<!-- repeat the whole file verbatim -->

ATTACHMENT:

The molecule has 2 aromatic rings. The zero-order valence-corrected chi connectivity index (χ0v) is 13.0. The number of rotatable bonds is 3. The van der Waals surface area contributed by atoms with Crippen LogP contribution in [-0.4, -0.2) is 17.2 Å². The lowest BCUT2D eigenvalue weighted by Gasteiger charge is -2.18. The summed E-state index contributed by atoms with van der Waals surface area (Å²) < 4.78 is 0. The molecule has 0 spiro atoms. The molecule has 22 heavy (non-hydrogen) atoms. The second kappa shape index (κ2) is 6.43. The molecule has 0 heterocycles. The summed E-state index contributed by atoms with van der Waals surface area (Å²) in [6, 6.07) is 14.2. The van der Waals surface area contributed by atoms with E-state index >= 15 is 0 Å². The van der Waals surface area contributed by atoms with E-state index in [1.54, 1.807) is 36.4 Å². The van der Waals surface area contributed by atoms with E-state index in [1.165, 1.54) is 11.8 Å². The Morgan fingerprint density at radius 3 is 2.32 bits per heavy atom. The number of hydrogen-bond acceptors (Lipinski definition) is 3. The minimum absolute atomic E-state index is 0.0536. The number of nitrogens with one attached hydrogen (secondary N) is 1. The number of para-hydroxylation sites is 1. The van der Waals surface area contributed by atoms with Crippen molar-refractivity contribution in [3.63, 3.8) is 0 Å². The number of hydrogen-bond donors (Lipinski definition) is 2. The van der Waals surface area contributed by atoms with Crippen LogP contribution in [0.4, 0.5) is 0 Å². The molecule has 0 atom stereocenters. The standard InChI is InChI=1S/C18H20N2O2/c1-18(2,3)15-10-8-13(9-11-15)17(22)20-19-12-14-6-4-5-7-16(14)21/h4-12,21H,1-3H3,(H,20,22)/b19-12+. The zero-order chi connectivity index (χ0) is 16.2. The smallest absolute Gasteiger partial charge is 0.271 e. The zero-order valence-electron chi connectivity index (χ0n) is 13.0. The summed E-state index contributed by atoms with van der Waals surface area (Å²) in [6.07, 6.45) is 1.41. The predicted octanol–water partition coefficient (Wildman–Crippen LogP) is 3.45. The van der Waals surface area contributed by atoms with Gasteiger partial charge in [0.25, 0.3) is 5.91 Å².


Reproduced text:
The molecule has 2 aromatic rings. The zero-order valence-corrected chi connectivity index (χ0v) is 13.0. The number of rotatable bonds is 3. The van der Waals surface area contributed by atoms with Crippen LogP contribution in [-0.4, -0.2) is 17.2 Å². The lowest BCUT2D eigenvalue weighted by Gasteiger charge is -2.18. The summed E-state index contributed by atoms with van der Waals surface area (Å²) < 4.78 is 0. The molecule has 0 spiro atoms. The molecule has 22 heavy (non-hydrogen) atoms. The second kappa shape index (κ2) is 6.43. The molecule has 0 heterocycles. The summed E-state index contributed by atoms with van der Waals surface area (Å²) in [6, 6.07) is 14.2. The van der Waals surface area contributed by atoms with E-state index >= 15 is 0 Å². The van der Waals surface area contributed by atoms with E-state index in [1.54, 1.807) is 36.4 Å². The van der Waals surface area contributed by atoms with E-state index in [1.165, 1.54) is 11.8 Å². The Morgan fingerprint density at radius 3 is 2.32 bits per heavy atom. The number of hydrogen-bond acceptors (Lipinski definition) is 3. The minimum absolute atomic E-state index is 0.0536. The number of nitrogens with one attached hydrogen (secondary N) is 1. The number of para-hydroxylation sites is 1. The van der Waals surface area contributed by atoms with Crippen molar-refractivity contribution in [3.63, 3.8) is 0 Å². The number of hydrogen-bond donors (Lipinski definition) is 2. The van der Waals surface area contributed by atoms with Crippen LogP contribution in [0.4, 0.5) is 0 Å². The molecule has 0 atom stereocenters. The standard InChI is InChI=1S/C18H20N2O2/c1-18(2,3)15-10-8-13(9-11-15)17(22)20-19-12-14-6-4-5-7-16(14)21/h4-12,21H,1-3H3,(H,20,22)/b19-12+. The zero-order chi connectivity index (χ0) is 16.2. The smallest absolute Gasteiger partial charge is 0.271 e. The zero-order valence-electron chi connectivity index (χ0n) is 13.0. The summed E-state index contributed by atoms with van der Waals surface area (Å²) in [6.07, 6.45) is 1.41. The predicted octanol–water partition coefficient (Wildman–Crippen LogP) is 3.45. The van der Waals surface area contributed by atoms with Gasteiger partial charge in [0.25, 0.3) is 5.91 Å².